Last Friday in Sacramento, U.S. Magistrate Judge Deborah Barnes submitted a 116-page recommendation that the conviction of Hamid Hayat be vacated. It was Barnes’ latest attempt to free Hayat, convicted in 2006 of providing support to terrorists, in the first major prosecution of terrorism after the 9/11 attacks.
Barnes’ ruling charges that Hayat’s lawyer Wazhma Mojaddidi, a former president of the Counsel on American-Islamic Relations in Sacramento, put on an ineffective defense for Hayat. After Friday’s ruling, Mojaddidi told the Sacramento Bee, “I am elated to hear that he could be freed soon after unjustly spending so many years in prison.”
Sacramento CAIR executive director Basim Elkarra said in a statement that Hayat “did not receive a fair trial” and Dennis Riordan of Hayat’s defense team opined that Barnes’ ruling was “effectively a finding of actual innocence.” The courts have established otherwise and Friday’s ruling was the latest episode in a long campaign of strange judicial rulings and bizarre courtroom capers.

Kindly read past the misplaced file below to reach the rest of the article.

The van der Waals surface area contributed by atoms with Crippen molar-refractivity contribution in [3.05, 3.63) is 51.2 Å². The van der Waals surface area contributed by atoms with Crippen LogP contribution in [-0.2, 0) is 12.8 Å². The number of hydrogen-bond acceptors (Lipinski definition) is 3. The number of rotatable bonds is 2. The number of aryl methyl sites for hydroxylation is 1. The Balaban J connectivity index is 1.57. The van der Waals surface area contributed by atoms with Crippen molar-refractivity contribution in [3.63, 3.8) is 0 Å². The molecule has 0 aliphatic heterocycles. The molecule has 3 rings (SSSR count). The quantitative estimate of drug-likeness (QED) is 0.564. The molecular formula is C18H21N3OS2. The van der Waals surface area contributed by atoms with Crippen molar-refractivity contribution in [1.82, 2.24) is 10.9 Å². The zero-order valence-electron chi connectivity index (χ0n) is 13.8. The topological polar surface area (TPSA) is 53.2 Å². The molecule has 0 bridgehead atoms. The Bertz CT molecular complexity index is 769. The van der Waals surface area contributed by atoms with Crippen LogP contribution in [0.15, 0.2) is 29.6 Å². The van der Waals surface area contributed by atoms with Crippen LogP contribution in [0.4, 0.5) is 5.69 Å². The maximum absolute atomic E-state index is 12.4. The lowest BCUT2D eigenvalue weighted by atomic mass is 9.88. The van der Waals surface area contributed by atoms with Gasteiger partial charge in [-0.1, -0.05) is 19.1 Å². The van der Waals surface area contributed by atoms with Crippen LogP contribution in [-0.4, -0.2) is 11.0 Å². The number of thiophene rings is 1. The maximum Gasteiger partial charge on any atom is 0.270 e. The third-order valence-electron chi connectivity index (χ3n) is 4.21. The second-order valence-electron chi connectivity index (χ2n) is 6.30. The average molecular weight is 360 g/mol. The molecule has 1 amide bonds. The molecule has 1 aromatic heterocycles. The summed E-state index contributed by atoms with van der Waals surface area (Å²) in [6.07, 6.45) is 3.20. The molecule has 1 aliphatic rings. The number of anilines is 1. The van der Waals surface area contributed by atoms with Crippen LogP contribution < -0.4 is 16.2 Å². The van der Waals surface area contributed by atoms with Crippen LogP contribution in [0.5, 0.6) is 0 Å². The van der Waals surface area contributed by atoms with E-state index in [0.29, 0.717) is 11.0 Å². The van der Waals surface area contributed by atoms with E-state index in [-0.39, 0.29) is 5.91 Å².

CAIR and the Muslim Legal Fund of America (MLFA) judge-shopped Deborah Barnes, a relative newcomer to California’s Eastern District. Barnes spent much of her career in the office of California’s attorney general, where she worked on environmental issues. In effect, the judge would become a member of Hayat’s legal team.